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SpaceX capsule explodes in launchpad test

A launchpad test of SpaceX's Crew Dragon vehicle – intended to one day fly astronauts to the International Space Station – has ended in flames.

The company acknowledged it had been conducting "a series of engine tests on a Crew Dragon test vehicle" in Cape Canaveral in Florida this weekend.

"The initial tests completed successfully but the final test resulted in an anomaly on the test stand," said a statement.

Images apparently showing the spacecraft bursting into flames appeared on social media but SpaceX and NASA have so far not commented on them.

Yep, this isn’t good…

— Astronut099 (@Astronut099) April 21, 2019

NASA administrator Jim Bridenstine said that the space agency had been notified about Saturday's anomaly.


"This is why we test," he said. "We will learn, make the necessary adjustments and safely move forward with our Commercial Crew Program."

Led and founded by billionaire Elon Musk, SpaceX has developed multiple launch vehicles and rockets as part of its plans to reshape the space industry – primarily by reusing and recycling its Falcon 9 launch rockets.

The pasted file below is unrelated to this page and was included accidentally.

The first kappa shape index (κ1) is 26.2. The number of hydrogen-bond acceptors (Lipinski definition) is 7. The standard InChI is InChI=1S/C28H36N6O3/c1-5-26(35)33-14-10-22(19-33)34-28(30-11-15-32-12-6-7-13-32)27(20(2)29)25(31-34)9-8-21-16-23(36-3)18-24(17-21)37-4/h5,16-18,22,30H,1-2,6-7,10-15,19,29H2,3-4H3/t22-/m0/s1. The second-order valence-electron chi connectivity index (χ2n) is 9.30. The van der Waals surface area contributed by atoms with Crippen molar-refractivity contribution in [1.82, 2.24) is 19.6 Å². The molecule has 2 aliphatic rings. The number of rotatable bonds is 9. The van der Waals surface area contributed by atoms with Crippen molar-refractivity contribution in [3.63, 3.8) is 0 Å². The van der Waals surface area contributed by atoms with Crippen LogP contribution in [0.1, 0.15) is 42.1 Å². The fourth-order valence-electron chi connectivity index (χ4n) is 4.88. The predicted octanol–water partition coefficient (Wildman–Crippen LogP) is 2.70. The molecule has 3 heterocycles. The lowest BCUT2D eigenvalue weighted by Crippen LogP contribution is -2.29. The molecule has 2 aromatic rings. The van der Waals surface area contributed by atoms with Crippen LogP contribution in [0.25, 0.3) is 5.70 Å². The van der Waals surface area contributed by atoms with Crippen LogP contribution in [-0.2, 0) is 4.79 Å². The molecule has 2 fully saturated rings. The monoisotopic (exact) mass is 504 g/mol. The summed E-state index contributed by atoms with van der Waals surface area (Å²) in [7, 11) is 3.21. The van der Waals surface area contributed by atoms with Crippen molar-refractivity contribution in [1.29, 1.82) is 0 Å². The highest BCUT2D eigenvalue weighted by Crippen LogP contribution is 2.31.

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The company's technology has to be rigorously tested before it can be used to launch or carry people into space.

NASA has been notified about the results of the @SpaceX Static Fire Test and the anomaly that occurred during the final test. We will work closely to ensure we safely move forward with our Commercial Crew Program.

— Jim Bridenstine (@JimBridenstine) April 21, 2019

Last month, an unmanned SpaceX Dragon capsule splashed down in the Atlantic after a short stay at the International Space Station.

It was the first time a commercial space system built for humans had been successfully flight tested by NASA.

Image: The Dragon capsule was fixed to the nose of a rocket during a test in March

The capsule – containing a dummy called Ripley – reached hypersonic speeds after detaching from the ISS and splashed down off Florida.

It was being tested as part of NASA's commercial crew programme which aims to see the agency collaborate with private industry to support America's space agenda.

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